ISSN : 2266-6060


Paris, May 2019.

The thin vehicle quickly became commonplace in our streets: the urban electric scooter at your disposal is the purest liberated mobility. Starting from where you want, going where you wish, by the route of your choice, with a minimum of skills, effort, investment and constraints. Symmetrically, its silhouette immediately triggered criticism from other urban residents: dangerous, invasive, polluting in its making and maintenance, so harmful that in a few months it became the subject of political conflicts a year before the municipal elections.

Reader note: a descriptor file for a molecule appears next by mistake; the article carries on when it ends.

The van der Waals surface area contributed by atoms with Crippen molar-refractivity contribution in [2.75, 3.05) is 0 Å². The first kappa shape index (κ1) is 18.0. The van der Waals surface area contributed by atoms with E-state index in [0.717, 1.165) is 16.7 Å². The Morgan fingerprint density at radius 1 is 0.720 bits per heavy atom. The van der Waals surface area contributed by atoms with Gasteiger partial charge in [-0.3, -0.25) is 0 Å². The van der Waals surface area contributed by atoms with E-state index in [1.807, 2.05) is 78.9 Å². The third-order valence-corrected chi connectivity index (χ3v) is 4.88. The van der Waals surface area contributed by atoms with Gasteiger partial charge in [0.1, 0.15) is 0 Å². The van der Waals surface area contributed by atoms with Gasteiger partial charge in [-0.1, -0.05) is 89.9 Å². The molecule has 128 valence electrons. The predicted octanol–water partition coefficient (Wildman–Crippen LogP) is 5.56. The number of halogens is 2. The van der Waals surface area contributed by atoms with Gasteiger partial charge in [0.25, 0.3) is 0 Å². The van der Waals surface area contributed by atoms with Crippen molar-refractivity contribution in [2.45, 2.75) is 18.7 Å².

Too much is too much: after many complaints and op-eds, the Town Hall announces that it will take regulatory measures (bans, taxations) but that it has already spoken with companies launching their fleets in the public space. And so, a large label is attached to the neck of one of these vehicles to embody this new position of the public authorities.
As usual in this platform capitalism, everything rests on the users: their freedom of movement has not yet been curtailed, only that of parking their vehicles is limited, disturbing cars, motorbikes and bicycles in the place of pedestrian voters. But once the vehicle is picked up and launched at full speed, will the detachable label be enough to bring users into the protocol, as they have so far disregarded the fate of their frames once they are safely at destination? Or will it be necessary for companies to invent a new profession, that of flagman, which will send SMS and emails to locate badly placed vehicles as suggested in the green box?

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